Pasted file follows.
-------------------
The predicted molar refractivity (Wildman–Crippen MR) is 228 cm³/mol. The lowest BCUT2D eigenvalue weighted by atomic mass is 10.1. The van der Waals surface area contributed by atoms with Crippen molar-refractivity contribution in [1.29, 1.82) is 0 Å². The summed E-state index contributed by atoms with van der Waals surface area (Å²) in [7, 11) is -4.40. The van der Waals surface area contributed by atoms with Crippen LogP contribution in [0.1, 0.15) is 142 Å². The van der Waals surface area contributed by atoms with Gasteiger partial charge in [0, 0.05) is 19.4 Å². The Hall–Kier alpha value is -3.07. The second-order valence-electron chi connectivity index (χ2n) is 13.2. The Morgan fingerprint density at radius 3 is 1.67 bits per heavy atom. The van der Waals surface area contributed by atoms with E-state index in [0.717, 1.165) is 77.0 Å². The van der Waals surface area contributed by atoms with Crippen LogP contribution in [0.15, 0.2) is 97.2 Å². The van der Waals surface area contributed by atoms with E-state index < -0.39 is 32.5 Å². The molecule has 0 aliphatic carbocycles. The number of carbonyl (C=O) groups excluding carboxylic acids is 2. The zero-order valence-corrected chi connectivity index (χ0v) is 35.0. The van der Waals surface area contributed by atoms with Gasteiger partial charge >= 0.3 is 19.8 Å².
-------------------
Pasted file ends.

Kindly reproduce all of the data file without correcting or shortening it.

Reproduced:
The predicted molar refractivity (Wildman–Crippen MR) is 228 cm³/mol. The lowest BCUT2D eigenvalue weighted by atomic mass is 10.1. The van der Waals surface area contributed by atoms with Crippen molar-refractivity contribution in [1.29, 1.82) is 0 Å². The summed E-state index contributed by atoms with van der Waals surface area (Å²) in [7, 11) is -4.40. The van der Waals surface area contributed by atoms with Crippen LogP contribution in [0.1, 0.15) is 142 Å². The van der Waals surface area contributed by atoms with Gasteiger partial charge in [0, 0.05) is 19.4 Å². The Hall–Kier alpha value is -3.07. The second-order valence-electron chi connectivity index (χ2n) is 13.2. The Morgan fingerprint density at radius 3 is 1.67 bits per heavy atom. The van der Waals surface area contributed by atoms with E-state index in [0.717, 1.165) is 77.0 Å². The van der Waals surface area contributed by atoms with Crippen LogP contribution in [0.15, 0.2) is 97.2 Å². The van der Waals surface area contributed by atoms with E-state index < -0.39 is 32.5 Å². The molecule has 0 aliphatic carbocycles. The number of carbonyl (C=O) groups excluding carboxylic acids is 2. The zero-order valence-corrected chi connectivity index (χ0v) is 35.0. The van der Waals surface area contributed by atoms with Gasteiger partial charge >= 0.3 is 19.8 Å².